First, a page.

De-collectivising strategies in the food manufacturing industry in Chile

Daina Bellido De Luna Mayea

Research output: Working paper


In trying to advance power in the workplace, one of the major obstacles unions face is the resistance from employers. These obstacles often come from the implementation of employers’ de-collectivising strategies. Such strategies aim to consolidate management interests and reduce the influence of unions (Van den Broek and Dundon, 2012; Peetz, 2002). De-collectivising strategies can take different forms that can range from the use of individual contracts, sophisticated human resource policies to build and maintain a non-union workplace and overt anti-union practices (Gall and Dundon, 2013). The majority of de-collectivising strategies have been explained for developed countries such as UK, Ireland and Australia. Yet Latin American countries have important institutional and political characteristics that can inform the literature on employers’ de-collectivism activities. Chile, as a liberal market economy, is a country characterized by significant de-collectivism levels. This paper argues that, aided by legislation, Chilean employers have built an intricate web of mechanisms to resist the influence of trade unions in the workplace. In addition, such de-collectivising strategies have become normalised. Statistics from the National Labour Survey show that in at least 45% of workplaces, trade union leaders have witnessed one negative employer practice against them. All these practices may not only be directly attributed to the diminished bargain capabilities of Chilean trade unions, but they can also account for the more aggressive de-collectivising strategies that Chilean employers can implement. However, there are other more subtle de-collectivising activities. The more subtle strategies used by Chilean employers are multi-rut, extension of collectively bargained benefits to non-union members, agreements on convenios instead of collective contracts and bargaining groups. Despite these strategies being old and contested, they remain frequent in the country’s industrial relations field. By informing the international literature on this debate, these strategies should be included under the umbrella of de-collectivising strategies. Three case studies from the food and drinks sector were developed to characterise the shape and patterns of Chilean companies de-collectivising strategies. Using Peetz (2002) de-collectivism model of inclusivist and exclusivist measures, the evidence suggests that Chilean employers may apparently have a collaborative approach to trade unions but may simultaneously use several de-collectivising practices to weaken unions in the workplace. An important conclusion is that this configuration of practices can sometimes be extremely complex and uneven while the terminology used in the international literature may be problematic.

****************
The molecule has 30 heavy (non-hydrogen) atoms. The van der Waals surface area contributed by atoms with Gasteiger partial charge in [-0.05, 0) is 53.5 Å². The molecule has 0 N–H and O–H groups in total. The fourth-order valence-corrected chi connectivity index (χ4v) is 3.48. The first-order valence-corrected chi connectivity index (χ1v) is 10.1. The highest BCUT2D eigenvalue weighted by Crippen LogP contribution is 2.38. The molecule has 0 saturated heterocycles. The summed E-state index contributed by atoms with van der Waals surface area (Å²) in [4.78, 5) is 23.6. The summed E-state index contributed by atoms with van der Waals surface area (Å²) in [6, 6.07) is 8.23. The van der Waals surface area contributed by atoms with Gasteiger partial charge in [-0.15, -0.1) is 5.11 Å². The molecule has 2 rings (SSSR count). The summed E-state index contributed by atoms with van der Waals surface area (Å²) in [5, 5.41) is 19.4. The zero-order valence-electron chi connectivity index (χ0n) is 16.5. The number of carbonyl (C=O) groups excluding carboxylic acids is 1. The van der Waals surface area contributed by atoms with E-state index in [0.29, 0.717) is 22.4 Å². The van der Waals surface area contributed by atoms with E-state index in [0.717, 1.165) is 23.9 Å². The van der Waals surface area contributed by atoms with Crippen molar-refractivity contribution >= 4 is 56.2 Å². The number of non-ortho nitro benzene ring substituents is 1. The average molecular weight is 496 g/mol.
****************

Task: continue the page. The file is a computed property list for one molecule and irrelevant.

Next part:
Original languageEnglish
Publication statusIn preparation - 30 May 2018


  • Trade Unions
  • De-collectivising
  • Employment Relations
  • Industrial Relations
  • Latin America
  • Chile


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